Senate President Martin Looney at the podium Credit: Christine Stuart / CTNewsJunkie

Funding increases for school mental health services and child care workers will headline the Senate Democrats’ 2022 legislative priorities, caucus leaders announced during a Tuesday press conference. 

Democratic lawmakers in the Senate traditionally highlight their top legislative priorities for a session by giving it the numerical designation, “Senate Bill 1.” For the second consecutive year, SB 1 will focus at least in part on addressing the mental health fallout of the ongoing COVID-19 pandemic. 

“I’ve received … many anguished calls from parents and families sharing stories of the mental and emotional pressures that they have been under since COVID burst onto the scene two years ago,” Senate President Martin Looney said. “We owe it to the next generation of Connecticut to make sure that we respond to that.” 

Looney and other Senate Democrats, who hold the majority in the chamber, told reporters they planned to use this year’s bill as a vehicle to increase funding for school social workers, train sports coaches to provide mental health assistance to young athletes, and expand school-based health centers. Other provisions will make it easier for towns to qualify for state funding to offset special education costs, provide school districts with Narcan, and increase recruitment of minority teachers.

Those proposals and others are aimed at shoring up a youth mental health system which has strained to the breaking point as the pandemic has pushed need well beyond available services for both children and adults.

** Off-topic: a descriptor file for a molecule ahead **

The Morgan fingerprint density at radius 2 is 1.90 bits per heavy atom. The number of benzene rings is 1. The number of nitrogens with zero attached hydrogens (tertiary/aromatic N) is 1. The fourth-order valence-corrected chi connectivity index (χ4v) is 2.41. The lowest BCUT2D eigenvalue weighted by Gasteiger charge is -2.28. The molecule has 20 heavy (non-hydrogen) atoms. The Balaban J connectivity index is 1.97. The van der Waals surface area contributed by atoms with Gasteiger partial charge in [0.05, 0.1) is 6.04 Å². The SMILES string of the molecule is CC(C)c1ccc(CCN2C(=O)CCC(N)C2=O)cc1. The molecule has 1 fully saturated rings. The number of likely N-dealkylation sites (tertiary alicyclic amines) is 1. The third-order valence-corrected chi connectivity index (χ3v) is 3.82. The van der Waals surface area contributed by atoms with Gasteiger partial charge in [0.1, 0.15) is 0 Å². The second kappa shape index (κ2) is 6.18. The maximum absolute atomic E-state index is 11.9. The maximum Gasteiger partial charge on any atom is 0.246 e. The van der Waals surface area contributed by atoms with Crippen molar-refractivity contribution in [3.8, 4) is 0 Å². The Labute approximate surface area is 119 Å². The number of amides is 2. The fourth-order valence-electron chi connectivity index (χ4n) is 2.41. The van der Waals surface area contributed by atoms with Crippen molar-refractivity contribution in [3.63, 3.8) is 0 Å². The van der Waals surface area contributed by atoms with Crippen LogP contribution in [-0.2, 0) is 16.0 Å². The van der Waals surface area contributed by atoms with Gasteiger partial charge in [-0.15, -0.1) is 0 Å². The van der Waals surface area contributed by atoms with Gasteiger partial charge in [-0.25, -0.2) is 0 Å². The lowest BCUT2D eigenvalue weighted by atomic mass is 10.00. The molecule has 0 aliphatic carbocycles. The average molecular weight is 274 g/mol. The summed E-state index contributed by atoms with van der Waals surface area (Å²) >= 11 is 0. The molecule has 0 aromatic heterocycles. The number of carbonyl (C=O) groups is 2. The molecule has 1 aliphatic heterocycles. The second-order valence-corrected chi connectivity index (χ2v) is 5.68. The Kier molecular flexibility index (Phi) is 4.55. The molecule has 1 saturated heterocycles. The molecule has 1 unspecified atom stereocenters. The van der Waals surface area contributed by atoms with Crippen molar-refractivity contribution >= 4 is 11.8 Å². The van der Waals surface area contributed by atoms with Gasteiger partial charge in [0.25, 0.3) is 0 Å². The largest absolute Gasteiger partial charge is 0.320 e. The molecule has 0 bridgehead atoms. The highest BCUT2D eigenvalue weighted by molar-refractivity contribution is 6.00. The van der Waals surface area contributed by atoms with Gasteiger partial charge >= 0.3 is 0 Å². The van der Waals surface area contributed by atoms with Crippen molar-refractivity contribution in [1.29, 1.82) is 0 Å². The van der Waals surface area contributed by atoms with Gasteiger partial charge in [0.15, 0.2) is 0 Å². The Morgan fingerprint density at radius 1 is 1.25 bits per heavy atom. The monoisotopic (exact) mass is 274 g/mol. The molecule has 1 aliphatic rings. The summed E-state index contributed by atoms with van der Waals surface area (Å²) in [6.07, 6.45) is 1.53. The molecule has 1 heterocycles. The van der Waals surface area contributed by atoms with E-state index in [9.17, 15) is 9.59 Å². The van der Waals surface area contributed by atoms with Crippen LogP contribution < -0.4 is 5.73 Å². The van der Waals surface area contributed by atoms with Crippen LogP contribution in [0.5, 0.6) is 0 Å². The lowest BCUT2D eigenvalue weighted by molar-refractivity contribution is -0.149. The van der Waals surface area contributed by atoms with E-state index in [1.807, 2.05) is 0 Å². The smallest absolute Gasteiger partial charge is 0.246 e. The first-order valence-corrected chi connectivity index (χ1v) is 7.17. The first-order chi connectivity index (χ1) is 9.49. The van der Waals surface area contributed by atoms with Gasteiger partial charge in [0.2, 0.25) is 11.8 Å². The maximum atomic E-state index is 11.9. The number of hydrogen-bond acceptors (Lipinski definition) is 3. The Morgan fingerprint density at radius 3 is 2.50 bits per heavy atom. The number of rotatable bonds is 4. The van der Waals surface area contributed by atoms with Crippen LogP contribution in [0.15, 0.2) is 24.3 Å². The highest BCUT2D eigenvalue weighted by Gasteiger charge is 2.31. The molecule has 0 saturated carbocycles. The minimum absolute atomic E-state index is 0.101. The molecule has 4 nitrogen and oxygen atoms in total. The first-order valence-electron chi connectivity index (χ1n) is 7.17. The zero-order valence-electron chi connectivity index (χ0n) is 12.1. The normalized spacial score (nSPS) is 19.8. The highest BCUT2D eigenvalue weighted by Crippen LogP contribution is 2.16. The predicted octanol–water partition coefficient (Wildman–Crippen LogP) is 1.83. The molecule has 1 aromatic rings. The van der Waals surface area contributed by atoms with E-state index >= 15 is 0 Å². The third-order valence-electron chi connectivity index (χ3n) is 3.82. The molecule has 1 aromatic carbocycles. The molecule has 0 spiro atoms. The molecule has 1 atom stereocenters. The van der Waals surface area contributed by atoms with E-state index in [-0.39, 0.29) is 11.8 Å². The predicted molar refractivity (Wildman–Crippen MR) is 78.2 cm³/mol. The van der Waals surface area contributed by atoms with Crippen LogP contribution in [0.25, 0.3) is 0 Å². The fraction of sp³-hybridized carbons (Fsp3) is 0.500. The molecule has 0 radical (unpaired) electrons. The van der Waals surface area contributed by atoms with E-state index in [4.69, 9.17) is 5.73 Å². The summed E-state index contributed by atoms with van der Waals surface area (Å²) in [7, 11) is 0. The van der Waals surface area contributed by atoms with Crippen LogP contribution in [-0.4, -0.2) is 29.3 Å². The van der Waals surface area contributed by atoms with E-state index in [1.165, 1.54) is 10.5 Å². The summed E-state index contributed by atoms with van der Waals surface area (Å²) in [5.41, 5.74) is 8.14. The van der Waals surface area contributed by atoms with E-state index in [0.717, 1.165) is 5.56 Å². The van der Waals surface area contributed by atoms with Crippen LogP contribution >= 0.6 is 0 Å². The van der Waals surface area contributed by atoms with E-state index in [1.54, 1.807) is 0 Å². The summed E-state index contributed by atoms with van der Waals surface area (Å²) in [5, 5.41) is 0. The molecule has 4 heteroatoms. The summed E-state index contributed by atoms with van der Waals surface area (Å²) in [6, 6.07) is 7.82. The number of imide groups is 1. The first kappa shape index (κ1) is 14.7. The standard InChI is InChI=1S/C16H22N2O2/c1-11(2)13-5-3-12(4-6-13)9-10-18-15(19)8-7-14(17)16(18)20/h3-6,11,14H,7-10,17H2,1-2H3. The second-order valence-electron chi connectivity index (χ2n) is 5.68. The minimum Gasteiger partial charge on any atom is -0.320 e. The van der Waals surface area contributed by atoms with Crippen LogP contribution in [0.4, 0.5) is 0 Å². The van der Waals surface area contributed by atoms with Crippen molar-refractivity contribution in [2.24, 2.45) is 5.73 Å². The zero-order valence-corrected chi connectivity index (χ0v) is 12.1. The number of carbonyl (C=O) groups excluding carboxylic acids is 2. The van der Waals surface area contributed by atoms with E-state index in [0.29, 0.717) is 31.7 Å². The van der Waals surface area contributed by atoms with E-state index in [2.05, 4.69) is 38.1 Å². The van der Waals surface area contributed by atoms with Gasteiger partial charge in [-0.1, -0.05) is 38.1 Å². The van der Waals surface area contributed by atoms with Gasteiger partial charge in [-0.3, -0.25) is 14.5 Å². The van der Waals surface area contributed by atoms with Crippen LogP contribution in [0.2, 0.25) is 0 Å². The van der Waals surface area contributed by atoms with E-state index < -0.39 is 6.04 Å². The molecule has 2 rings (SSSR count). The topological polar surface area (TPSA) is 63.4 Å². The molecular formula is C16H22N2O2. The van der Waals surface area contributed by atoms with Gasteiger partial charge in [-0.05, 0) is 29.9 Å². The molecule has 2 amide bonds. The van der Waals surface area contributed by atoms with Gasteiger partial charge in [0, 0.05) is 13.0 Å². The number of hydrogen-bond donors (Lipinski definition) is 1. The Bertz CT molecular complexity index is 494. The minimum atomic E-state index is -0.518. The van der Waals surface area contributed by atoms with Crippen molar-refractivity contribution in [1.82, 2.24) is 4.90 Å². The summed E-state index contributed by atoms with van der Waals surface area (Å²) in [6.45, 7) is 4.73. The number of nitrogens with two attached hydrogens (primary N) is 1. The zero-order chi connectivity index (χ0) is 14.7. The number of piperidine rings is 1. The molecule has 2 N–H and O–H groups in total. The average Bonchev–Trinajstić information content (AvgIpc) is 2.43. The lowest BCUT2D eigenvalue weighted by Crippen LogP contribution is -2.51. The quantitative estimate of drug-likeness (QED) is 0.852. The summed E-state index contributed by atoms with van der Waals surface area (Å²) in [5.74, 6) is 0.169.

Lawmakers Tuesday were not yet putting dollar amounts on the proposals. When it comes to increasing funding for service providers, Sen. Saud Anwar, co-chair of the legislature’s Children’s Committee, said they were researching appropriate rates to keep Connecticut competitive with other states.

“There is a need across the country,” Anwar said. “So people are able to get significant amount of money right off the bat as they sign on and we want to make sure that if we are going to put some of that money, we want our taxpayer money to go a long way.”

There is bipartisan consensus on the severity of the issue. Lawmakers conducted several hearings late last year in an effort to get their arms around the extent of the shortfalls in the youth behavioral health system. During a press conference last month, Senate Republicans signaled they would also make the issue a priority for their caucus this year. 

On Tuesday, Senate Republican leaders Kevin Kelly of Stratford and Paul Formica of East Lyme released a statement urging lawmakers to work together to increase access to mental health services and combat the presence of fentanyl. 

“We need a different approach to help children in every community across Connecticut have opportunity and security,” Kelly and Formica said. “We look forward to working hand in hand with any and all lawmakers who recognize that Connecticut must pursue a better way.”

Earlier this month, a coalition of advocates and unions pressed policymakers to invest more state dollars in the system. 

Senate Democrats also announced plans to expand the availability of preschool programing and child care through a second proposal, called Senate Bill 2. The legislation will eventually include funding designed to boost the pay of child care workers who often leave the sector for better paying jobs. 

Sen. Doug McCrory, co-chair of the legislature’s Education Committee, said he hoped the bill would include funding to provide universal pre-K programing in the state’s 33 lowest-performing school districts, called Alliance Districts. 

“You see kids coming in without pre-K supports, way behind kindergarten — they’re so far behind,” McCrory said. “They’re five years old and it continues through their career path in education.”